26 October 2006
The recent large increases in students studying first degrees in maths and biology are apparent rather than real according to a report published by the Royal Society the UK national academy of science today (Thursday 26 October 2006).
As part of the Society's report, A degree of concern? UK first degrees in science, technology and mathematics', the Higher Education Statistics Agency (HESA) was commissioned to re-analyse its annual statistics on university graduates, offsetting inconsistencies in the data. This revealed that the rises in maths and biology graduates are actually the result of changes to the way students on combined subject and education courses are attributed to subjects.
While the annually published HESA figures indicate that the number of maths graduates rose by over 35 per cent between 1995/96 and 2004/05, the re-analysis shows that this rise is actually 7.4 per cent. Similarly the increase in the number of biology graduates is shown to be 1.7 per cent rather than 12.8 per cent.
The discrepancies occur because before 2002/03 students on a split degree course were either allocated to a single subject area or to a combined' subject category. From 2002/03 onwards students have been shared between the components of a split programme and, as a result, most of the students previously allocated to a combined' category are distributed across specific subject areas boosting these subjects.
Professor Judith Howard, who chairs the Royal Society Higher Education working group, said: "At a time when there are concerns over whether the education system can provide enough scientifically skilled people for the UK to be a globally competitive economy, it is extremely important that we have a sound picture, based on consistent data, of what is happening within our universities.
"Policy makers and others involved with making decisions about science, technology and mathematics subjects within higher education must be clear about what data they are being informed by. As our report shows trends in students taking up science, technology and maths at undergraduate level are complicated. There are numerous factors to take into account including the increasing number of students in higher education, year on year fluctuations in student numbers, changes in subject classifications and student categorisation, and the need to look at the trends in individual subjects. "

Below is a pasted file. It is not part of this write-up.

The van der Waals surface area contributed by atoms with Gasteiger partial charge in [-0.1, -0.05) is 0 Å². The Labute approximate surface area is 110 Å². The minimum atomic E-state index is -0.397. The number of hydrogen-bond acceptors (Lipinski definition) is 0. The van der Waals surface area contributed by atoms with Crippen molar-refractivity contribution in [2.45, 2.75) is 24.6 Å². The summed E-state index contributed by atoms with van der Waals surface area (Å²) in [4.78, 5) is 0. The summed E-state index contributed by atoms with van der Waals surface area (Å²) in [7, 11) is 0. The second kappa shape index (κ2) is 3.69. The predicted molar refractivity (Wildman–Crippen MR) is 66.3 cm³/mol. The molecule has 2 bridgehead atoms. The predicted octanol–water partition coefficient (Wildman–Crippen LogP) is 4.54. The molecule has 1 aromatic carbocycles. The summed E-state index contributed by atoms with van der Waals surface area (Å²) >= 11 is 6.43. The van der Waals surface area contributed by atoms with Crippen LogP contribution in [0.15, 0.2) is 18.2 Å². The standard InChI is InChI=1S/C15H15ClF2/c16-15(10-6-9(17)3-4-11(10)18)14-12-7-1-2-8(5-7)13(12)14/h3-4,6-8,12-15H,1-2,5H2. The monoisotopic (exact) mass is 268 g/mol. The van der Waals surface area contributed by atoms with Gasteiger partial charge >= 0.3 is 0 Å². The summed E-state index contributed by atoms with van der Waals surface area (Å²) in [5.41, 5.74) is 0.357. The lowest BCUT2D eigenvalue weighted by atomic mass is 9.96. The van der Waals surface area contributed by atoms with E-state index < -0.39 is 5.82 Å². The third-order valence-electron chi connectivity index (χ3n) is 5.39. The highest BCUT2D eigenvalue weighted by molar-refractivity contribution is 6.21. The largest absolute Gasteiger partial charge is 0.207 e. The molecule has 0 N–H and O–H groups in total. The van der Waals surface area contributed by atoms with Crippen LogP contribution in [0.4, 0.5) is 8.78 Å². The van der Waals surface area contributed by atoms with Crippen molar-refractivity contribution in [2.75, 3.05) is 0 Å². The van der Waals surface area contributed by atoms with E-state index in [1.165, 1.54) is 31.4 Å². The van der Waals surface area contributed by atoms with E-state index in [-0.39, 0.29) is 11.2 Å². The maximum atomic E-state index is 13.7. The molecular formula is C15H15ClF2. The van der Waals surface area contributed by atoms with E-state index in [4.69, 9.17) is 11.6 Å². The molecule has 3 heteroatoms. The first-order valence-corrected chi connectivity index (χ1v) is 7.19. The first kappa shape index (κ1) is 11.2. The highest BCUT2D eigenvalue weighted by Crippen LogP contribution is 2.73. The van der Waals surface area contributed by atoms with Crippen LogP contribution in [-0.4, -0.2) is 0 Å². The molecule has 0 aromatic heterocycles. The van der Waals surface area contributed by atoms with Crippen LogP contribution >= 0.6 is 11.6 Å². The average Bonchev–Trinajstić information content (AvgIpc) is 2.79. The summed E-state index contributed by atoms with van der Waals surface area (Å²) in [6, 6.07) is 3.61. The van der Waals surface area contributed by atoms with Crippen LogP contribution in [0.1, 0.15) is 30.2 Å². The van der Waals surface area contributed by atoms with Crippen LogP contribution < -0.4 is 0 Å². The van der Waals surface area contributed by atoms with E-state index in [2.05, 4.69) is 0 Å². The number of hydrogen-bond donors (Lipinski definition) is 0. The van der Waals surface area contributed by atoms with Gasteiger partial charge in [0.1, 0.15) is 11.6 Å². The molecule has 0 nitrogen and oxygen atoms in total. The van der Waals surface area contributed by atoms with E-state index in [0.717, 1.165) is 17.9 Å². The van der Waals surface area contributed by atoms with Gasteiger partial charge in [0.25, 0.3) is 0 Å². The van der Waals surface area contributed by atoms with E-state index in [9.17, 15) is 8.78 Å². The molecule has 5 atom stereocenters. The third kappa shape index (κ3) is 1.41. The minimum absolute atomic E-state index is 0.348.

The report also highlights that the stagnation or falls in students taking first degrees in some of the traditional sciences have been masked by the popularity of subjects such as sports science, forensic science and psychology. While there has been a marked growth in graduates from subjects broadly categorised as the biological sciences' by HESA, in 2004/05 biology students only accounted for 17 per cent of this grouping. This is down from 31 per cent in 1994/95. In contrast, psychology graduates now represent 47 per cent of the subject category, up from 33 per cent in 1994/95 and sports science graduates19 per cent, up from under 10 per cent.
The number of students graduating from subjects categorised as the physical sciences' has dropped from 6.2 per cent to 4.4 per cent of all first degrees between 1994/5 and 2004/5. Within this category chemistry graduates have dropped from 29 per cent to 21 per cent and forensic & archaeological science graduates have increased from 2 per cent to 8 per cent.
The report notes that an increasing proportion of all first degrees are being awarded in the sciences up from 31 per cent in 1994/95 to 37 per cent in 2004/05. Much of this increase is attributable to the categories of computer science which is up from 3.7 per cent of all degrees in 1994/95 to 6.3 per cent in 2004/05 but now decreasing and subjects allied to medicine. These now represent 9.8 per cent of all graduates, up from 4.9 per cent.